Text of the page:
Fish production in Cameroon gets boost from IFAD grant
IFAD said the project will help to develop partnerships among entrepreneurs in the fishing value-chain.
An agreement signed by Cameroon and the United Nations International Fund for Agricultural Development (IFAD) will help establish over 300 small enterprises in the fish farming sector. While IFAD will provide a $1 million grant, the Cameroonian government will contribute $2.3 million. The total cost of the project is US$3.3 million.
The agreement, signed on Friday in Rome, will finance the Aquaculture Entrepreneurship Promotion Project (PPEA). 30 per cent of the 300 enterprises under the project will be managed by women and 50 per cent by young people. The project is expected to create a total of 1,500 new jobs.
Fish production in Cameroon currently does not meet domestic demand estimated at 400,000 tonnes due to lack of fishing equipment and qualified fishers. As a result, the country imports more than 200,000 tonnes of fish products per year for national consumption.
According to a statement by IFAD, the PPEA is a pilot for the Sustainable Aquaculture Development Plan – which aims to promote profitable aquaculture enterprises that create jobs in the South, Littoral and Centre regions of the central African country.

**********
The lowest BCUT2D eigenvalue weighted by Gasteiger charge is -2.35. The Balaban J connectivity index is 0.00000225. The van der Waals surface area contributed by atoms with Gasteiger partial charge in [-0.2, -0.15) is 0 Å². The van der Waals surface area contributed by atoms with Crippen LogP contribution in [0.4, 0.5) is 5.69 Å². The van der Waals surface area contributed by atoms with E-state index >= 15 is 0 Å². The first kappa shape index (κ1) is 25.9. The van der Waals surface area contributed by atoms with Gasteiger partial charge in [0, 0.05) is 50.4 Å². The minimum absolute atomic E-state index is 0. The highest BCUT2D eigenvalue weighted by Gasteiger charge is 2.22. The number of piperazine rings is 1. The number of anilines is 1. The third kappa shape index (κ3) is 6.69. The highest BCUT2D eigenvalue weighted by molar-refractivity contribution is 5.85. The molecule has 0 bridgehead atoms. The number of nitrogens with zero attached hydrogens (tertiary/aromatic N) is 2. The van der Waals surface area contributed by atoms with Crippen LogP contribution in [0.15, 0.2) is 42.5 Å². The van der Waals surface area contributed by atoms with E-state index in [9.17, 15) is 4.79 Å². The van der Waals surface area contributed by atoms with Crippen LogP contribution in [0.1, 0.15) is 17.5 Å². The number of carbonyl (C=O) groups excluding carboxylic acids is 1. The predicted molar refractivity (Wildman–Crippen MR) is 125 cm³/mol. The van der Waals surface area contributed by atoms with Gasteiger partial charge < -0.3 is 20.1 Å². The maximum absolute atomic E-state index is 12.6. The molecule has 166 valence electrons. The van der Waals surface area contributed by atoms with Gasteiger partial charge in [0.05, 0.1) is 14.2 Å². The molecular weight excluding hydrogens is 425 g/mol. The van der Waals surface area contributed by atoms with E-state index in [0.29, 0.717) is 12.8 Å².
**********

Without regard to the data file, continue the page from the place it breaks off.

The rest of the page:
“Aquaculture can help to increase the incomes of rural populations, improve their livelihood and reduce poverty in rural areas,” said Bernard Mwinyel Hien, IFAD Representative and Country Programme Manager for Cameroon. “One of the innovations in this new project is that it applies a business incubator approach that nurtures entrepreneurialism and supports the development of new enterprises.”
Taiga, Minister of Livestock, Fisheries and Animal Industries of the Republic of Cameroon, and Périn Saint Ange, Associate Vice President of IFAD in charge of Progammes Management Department, signed the agreement last week.
IFAD also said the project will help to develop partnerships among entrepreneurs in the fishing value-chain, including the private sector which plays a role in the production, processing and marketing of fish. The project will also help fishers access adequate training and advisory support services.
IFAD invests in rural people to empower them and reduce poverty. The UN agency has invested a total of $142.1 million in 10 programmes and projects in Cameroon since 1981. The investment has generated a total investment of $371.0 million, benefiting 578,400 households.
The types of crops foreign investors decide to grow often require more water than the traditionally grown crops.
We must not forget that over 60 million African children under five years are not growing properly.
The programme is expected to create a total of 220,000 jobs.